Macron is being pressed to apologize for the nuclear tests carried out in French Polynesia.


Macron is being pressed to apologize for the nuclear tests carried out in French Polynesia.

As he began his first official journey to French Polynesia, French President Emmanuel Macron was under pressure to apologize for the disastrous effects of decades of nuclear testing.

Macron is to examine the legacy of nuclear testing from 1966 to 1996 as France built atomic weapons, as well as the strategic role of the South Pacific archipelago and the existential threat of rising seas presented by global warming, during his four-day visit.

Residents of the huge archipelago of over 100 islands halfway between Mexico and Australia are hoping Macron apologizes and confirms compensation for radiation victims.

The tests are still a source of profound hatred, as they are perceived as proof of racist colonial views that ignored islanders’ lives.

Macron met hospital personnel fighting Covid-19 after landing Saturday in the semi-autonomous territory, where many people are suspicious of vaccines. Macron’s 2020 trip was postponed owing to the epidemic.

He stated, “I want to make a really strong message to call on everyone to get vaccinated,” adding, “When you’re vaccinated, you’re protected and you seldom, if at all, spread the virus.”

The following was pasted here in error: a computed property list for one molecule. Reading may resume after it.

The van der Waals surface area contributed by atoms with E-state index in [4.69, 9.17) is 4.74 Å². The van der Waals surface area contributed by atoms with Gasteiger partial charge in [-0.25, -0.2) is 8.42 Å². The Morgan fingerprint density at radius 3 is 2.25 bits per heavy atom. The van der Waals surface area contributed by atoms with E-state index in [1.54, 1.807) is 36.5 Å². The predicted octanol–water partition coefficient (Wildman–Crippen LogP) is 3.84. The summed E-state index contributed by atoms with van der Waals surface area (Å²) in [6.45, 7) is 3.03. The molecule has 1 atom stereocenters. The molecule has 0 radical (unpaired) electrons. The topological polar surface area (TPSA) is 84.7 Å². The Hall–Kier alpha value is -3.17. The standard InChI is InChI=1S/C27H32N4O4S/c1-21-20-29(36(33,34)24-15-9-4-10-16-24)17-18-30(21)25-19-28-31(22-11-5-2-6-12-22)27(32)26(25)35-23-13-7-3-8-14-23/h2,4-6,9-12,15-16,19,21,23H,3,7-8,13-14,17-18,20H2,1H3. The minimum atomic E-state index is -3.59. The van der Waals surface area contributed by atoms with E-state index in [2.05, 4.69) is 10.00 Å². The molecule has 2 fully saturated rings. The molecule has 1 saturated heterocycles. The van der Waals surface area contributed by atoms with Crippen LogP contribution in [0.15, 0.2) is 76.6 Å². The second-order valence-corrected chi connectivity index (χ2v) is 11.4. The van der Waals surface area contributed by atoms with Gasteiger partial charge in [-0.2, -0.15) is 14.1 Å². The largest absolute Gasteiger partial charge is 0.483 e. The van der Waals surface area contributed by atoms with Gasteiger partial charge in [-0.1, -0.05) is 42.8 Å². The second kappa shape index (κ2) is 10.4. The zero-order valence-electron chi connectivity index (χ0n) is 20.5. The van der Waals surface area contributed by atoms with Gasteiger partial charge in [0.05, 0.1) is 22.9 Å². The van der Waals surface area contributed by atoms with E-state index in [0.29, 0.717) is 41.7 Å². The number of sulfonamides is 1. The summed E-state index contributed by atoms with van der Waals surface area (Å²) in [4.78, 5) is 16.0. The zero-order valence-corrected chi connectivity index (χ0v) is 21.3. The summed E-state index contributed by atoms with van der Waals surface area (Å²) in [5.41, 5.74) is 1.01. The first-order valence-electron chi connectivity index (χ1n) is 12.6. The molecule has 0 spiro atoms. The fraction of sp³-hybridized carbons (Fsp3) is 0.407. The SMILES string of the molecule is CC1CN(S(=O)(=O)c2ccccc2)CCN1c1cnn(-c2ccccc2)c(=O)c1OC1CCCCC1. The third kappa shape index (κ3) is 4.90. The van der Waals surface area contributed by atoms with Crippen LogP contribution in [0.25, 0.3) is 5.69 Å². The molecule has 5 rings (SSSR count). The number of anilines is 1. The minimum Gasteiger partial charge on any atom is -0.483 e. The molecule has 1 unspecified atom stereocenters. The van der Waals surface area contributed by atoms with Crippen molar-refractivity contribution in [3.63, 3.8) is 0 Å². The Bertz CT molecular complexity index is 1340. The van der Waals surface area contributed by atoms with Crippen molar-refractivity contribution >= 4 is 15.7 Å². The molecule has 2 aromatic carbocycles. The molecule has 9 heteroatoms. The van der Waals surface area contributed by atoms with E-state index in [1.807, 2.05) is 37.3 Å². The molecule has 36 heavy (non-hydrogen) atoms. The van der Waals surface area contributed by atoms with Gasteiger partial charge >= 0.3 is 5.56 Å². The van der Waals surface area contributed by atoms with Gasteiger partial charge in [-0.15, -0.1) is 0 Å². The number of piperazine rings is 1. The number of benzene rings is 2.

According to a French presidential official who did not want to be identified, Macron will be “encouraging various concrete steps” regarding the legacy of nuclear tests, including the opening of state archives and individual compensation.

At a meeting with delegates from the semi-autonomous region convened by President Edouard Fritch earlier this month, French officials denied any cover-up of radiation exposure.

The discussion came after Disclose, a French investigative website, reported in March that the fallout from the 193 experiments was far more widespread than officials had recognized, citing declassified French military papers.

Since the testing concluded in 1996, just 63 Polynesian citizens have been compensated for radiation exposure, according to Disclose, who estimates that more than 100,000 people may have been poisoned in total, with leukemia, lymphoma, and other malignancies rampant.

Auguste Uebe-Carlson, president of the 193 Association of Nuclear Test Victims, said, “We’re expecting an apology from the president.”

“We anticipate him to say that it was criminal and that it is a sort of colonisation linked to nuclear power here in the Pacific, just as he recognized colonisation in Algeria as a crime.”

Female Polynesians aged 40 to 50, according to Patrick Galenon, former chairman of the territory’s CPS social security system, “had the highest thyroid cancer rates in the world.”

According to him, the CPS spent 670 million euros ($790 million) on treatment. Brief News from Washington Newsday.


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